3. Efficient memory allocation and recycling. Ensuring that the allocation and recycling mechanism of shared memory across processes has a low overhead to avoid masking the benefits of zero-copy features.

Synchronization Mechanism

Consider different scenarios:

  1. On-demand real-time synchronization. Suitable for online scenarios that are extremely sensitive to latency. Notify the other process after each write operation is completed. There are many options to choose from on Linux, such as TCP loopback, unix domain sockets, event fd, etc. Event fd has slightly better benchmark performance, but passing fd across processes introduces too much complexity. The performance improvement it brings is not very significant in IPC, and the trade-off between complexity and performance needs to be carefully considered. At ByteDance, we chose unix domain sockets for process synchronization.
  2. Periodic synchronization. Suitable for offline scenarios that are not sensitive to latency. Access the custom flag in shared memory through high-interval sleep to determine whether there is data written. However, note that sleep itself also requires a system call and has greater overhead than reading and writing with unix domain sockets.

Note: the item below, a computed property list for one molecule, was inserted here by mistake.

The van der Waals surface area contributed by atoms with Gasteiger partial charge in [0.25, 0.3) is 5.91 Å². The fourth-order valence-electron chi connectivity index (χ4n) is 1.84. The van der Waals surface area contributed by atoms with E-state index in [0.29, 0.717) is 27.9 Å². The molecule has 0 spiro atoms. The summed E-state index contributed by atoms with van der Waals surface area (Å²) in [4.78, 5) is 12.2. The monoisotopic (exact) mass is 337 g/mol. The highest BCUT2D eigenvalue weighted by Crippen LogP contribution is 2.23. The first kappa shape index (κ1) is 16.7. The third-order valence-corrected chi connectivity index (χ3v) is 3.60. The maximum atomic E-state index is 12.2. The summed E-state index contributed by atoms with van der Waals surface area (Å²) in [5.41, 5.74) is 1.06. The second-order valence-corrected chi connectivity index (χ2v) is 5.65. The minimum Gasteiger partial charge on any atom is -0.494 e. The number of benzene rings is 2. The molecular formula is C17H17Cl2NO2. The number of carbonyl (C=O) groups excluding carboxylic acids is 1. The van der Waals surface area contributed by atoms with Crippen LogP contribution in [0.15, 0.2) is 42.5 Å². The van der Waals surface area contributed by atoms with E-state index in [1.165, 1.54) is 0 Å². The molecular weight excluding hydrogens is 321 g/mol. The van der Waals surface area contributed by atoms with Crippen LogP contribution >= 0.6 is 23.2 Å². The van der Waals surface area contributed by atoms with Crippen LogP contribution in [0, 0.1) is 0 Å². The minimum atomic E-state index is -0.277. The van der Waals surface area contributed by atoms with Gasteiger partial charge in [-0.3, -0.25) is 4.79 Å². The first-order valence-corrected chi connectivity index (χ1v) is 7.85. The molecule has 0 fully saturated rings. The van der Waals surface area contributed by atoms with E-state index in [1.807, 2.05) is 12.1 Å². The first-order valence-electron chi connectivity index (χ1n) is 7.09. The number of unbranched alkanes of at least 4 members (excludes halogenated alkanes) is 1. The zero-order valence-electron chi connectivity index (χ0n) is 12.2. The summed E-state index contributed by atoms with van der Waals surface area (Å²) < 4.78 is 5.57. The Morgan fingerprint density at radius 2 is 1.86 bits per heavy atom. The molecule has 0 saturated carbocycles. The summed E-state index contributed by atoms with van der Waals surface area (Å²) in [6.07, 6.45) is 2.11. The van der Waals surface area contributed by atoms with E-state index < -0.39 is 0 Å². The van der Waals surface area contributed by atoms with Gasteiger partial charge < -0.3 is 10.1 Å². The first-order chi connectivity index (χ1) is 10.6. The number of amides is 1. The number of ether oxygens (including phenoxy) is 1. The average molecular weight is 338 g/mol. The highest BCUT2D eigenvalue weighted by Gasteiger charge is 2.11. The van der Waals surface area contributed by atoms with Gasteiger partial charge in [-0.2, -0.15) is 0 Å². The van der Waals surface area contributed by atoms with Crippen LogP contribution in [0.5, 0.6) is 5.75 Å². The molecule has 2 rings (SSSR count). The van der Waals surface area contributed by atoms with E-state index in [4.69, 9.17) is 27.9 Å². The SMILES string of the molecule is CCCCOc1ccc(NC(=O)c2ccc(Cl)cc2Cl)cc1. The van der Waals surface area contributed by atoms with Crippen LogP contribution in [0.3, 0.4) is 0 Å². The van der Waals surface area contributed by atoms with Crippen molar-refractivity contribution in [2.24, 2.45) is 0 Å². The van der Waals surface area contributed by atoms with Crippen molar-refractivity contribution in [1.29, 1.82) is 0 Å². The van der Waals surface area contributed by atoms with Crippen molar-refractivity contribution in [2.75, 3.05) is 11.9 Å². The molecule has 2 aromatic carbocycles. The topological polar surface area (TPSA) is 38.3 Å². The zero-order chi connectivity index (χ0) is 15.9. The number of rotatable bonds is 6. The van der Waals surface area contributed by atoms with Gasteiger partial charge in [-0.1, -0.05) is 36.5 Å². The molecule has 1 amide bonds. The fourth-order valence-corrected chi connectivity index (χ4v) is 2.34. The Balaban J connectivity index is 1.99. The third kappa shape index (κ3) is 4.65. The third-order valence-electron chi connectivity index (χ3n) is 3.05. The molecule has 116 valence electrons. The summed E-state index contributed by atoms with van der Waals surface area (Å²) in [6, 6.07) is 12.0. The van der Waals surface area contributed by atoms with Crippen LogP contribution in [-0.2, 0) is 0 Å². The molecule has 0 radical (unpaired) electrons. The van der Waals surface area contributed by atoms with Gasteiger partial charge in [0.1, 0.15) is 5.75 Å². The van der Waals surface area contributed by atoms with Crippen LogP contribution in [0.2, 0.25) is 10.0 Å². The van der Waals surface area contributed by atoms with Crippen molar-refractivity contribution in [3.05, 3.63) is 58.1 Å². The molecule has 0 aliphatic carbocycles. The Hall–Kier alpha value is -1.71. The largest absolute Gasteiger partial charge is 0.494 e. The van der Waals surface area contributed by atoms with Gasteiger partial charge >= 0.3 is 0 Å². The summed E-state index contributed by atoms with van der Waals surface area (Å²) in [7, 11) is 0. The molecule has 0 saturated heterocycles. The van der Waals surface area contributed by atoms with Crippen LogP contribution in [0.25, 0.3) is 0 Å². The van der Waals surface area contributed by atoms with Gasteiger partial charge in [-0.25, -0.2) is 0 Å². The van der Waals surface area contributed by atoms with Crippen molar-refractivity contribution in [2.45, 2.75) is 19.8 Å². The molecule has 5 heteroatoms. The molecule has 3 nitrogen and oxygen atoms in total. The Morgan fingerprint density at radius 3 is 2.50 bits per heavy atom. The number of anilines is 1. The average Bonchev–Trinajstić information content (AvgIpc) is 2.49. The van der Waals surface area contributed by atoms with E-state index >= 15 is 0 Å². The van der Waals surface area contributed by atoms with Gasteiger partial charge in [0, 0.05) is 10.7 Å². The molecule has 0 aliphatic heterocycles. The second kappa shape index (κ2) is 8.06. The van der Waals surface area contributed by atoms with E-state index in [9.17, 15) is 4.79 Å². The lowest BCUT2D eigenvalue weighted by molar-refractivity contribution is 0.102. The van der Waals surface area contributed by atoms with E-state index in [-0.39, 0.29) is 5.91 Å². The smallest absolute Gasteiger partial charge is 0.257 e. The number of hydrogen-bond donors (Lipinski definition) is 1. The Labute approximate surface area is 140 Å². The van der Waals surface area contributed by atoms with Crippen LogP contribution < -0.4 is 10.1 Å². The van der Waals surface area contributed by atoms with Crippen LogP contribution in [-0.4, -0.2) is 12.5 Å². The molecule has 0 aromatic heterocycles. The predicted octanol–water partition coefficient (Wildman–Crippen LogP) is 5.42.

3. Polling synchronization. Suitable for scenarios where latency is very sensitive but the CPU is not as sensitive. You can complete it by polling the custom flag in shared memory on a single core.

Overall, on-demand real-time synchronization and periodic synchronization require system calls to complete, while polling synchronization does not require system calls but requires running a CPU core at full capacity under normal circumstances.

Batching IO Operations

In online scenarios, real-time synchronization is required on demand for each data write, which requires a process synchronization operation (Step 4 in the figure below). Although the latency issue is resolved, to demonstrate the benefits of zero-copy on performance, the number of packets that require interaction needs to be greater than a relatively large threshold. Therefore, an IO queue was constructed in shared memory to complete batch IO operation, enabling benefits to be demonstrated even in small packet IO-intensive scenarios.

The core idea is that when a process writes a request to the IO queue, it notifies the other process to handle it. When the next request comes in(corresponding to IO Event 2~N in the figure, an IO Event can independently describe the position of a request in shared memory), if the other process is still processing requests in the IO queue, there is no need to send a notification. Therefore, the more dense the IO, the better the batching effect.